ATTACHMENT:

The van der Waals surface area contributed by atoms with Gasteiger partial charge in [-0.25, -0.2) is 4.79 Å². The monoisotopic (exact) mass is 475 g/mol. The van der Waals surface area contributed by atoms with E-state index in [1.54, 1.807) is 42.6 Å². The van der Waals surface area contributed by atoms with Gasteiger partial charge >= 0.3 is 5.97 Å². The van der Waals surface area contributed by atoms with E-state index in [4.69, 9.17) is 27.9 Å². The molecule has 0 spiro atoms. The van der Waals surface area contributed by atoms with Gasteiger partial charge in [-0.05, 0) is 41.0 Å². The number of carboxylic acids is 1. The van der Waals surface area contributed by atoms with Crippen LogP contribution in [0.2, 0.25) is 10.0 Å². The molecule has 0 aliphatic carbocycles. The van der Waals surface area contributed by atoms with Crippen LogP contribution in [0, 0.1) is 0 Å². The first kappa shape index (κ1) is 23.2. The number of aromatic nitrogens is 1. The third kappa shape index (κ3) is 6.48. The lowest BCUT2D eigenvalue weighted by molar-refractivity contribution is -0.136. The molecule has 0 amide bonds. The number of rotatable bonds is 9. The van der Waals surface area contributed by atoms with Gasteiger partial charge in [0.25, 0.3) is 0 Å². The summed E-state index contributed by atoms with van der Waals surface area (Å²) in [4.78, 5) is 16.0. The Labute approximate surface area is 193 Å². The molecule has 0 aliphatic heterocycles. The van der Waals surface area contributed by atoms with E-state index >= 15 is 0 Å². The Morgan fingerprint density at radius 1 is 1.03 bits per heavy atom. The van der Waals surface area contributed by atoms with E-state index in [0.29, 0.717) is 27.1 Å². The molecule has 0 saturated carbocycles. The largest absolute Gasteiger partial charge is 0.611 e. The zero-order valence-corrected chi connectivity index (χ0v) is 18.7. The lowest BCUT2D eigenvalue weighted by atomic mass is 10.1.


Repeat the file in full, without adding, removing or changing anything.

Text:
The van der Waals surface area contributed by atoms with Gasteiger partial charge in [-0.25, -0.2) is 4.79 Å². The monoisotopic (exact) mass is 475 g/mol. The van der Waals surface area contributed by atoms with E-state index in [1.54, 1.807) is 42.6 Å². The van der Waals surface area contributed by atoms with Gasteiger partial charge >= 0.3 is 5.97 Å². The van der Waals surface area contributed by atoms with E-state index in [4.69, 9.17) is 27.9 Å². The molecule has 0 spiro atoms. The van der Waals surface area contributed by atoms with Gasteiger partial charge in [-0.05, 0) is 41.0 Å². The number of carboxylic acids is 1. The van der Waals surface area contributed by atoms with Crippen LogP contribution in [0.2, 0.25) is 10.0 Å². The molecule has 0 aliphatic carbocycles. The van der Waals surface area contributed by atoms with Crippen LogP contribution in [0, 0.1) is 0 Å². The first kappa shape index (κ1) is 23.2. The number of aromatic nitrogens is 1. The third kappa shape index (κ3) is 6.48. The lowest BCUT2D eigenvalue weighted by molar-refractivity contribution is -0.136. The molecule has 0 amide bonds. The number of rotatable bonds is 9. The van der Waals surface area contributed by atoms with Gasteiger partial charge in [0.25, 0.3) is 0 Å². The summed E-state index contributed by atoms with van der Waals surface area (Å²) in [4.78, 5) is 16.0. The Labute approximate surface area is 193 Å². The molecule has 0 aliphatic heterocycles. The van der Waals surface area contributed by atoms with E-state index >= 15 is 0 Å². The Morgan fingerprint density at radius 1 is 1.03 bits per heavy atom. The van der Waals surface area contributed by atoms with E-state index in [0.29, 0.717) is 27.1 Å². The molecule has 0 saturated carbocycles. The largest absolute Gasteiger partial charge is 0.611 e. The zero-order valence-corrected chi connectivity index (χ0v) is 18.7. The lowest BCUT2D eigenvalue weighted by atomic mass is 10.1.